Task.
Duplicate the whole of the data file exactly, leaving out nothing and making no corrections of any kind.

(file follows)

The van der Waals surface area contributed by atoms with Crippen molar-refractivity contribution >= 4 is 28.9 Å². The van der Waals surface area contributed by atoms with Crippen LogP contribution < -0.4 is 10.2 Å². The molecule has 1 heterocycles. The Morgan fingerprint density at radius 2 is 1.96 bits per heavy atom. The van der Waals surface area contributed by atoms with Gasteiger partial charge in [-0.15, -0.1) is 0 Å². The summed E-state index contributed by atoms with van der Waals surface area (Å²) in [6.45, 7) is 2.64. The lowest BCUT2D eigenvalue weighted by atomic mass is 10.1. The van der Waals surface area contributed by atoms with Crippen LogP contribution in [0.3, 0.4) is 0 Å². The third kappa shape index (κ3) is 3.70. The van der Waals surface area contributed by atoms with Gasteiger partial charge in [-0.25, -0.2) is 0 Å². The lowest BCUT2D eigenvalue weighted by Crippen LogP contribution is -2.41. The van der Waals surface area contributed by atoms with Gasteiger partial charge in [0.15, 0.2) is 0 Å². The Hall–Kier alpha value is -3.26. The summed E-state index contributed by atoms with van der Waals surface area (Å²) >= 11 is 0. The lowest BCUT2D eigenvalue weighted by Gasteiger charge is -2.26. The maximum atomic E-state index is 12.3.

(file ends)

The van der Waals surface area contributed by atoms with Crippen molar-refractivity contribution >= 4 is 28.9 Å². The van der Waals surface area contributed by atoms with Crippen LogP contribution < -0.4 is 10.2 Å². The molecule has 1 heterocycles. The Morgan fingerprint density at radius 2 is 1.96 bits per heavy atom. The van der Waals surface area contributed by atoms with Gasteiger partial charge in [-0.15, -0.1) is 0 Å². The summed E-state index contributed by atoms with van der Waals surface area (Å²) in [6.45, 7) is 2.64. The lowest BCUT2D eigenvalue weighted by atomic mass is 10.1. The van der Waals surface area contributed by atoms with Crippen LogP contribution in [0.3, 0.4) is 0 Å². The third kappa shape index (κ3) is 3.70. The van der Waals surface area contributed by atoms with Gasteiger partial charge in [-0.25, -0.2) is 0 Å². The lowest BCUT2D eigenvalue weighted by Crippen LogP contribution is -2.41. The van der Waals surface area contributed by atoms with Gasteiger partial charge in [0.15, 0.2) is 0 Å². The Hall–Kier alpha value is -3.26. The summed E-state index contributed by atoms with van der Waals surface area (Å²) >= 11 is 0. The lowest BCUT2D eigenvalue weighted by Gasteiger charge is -2.26. The maximum atomic E-state index is 12.3.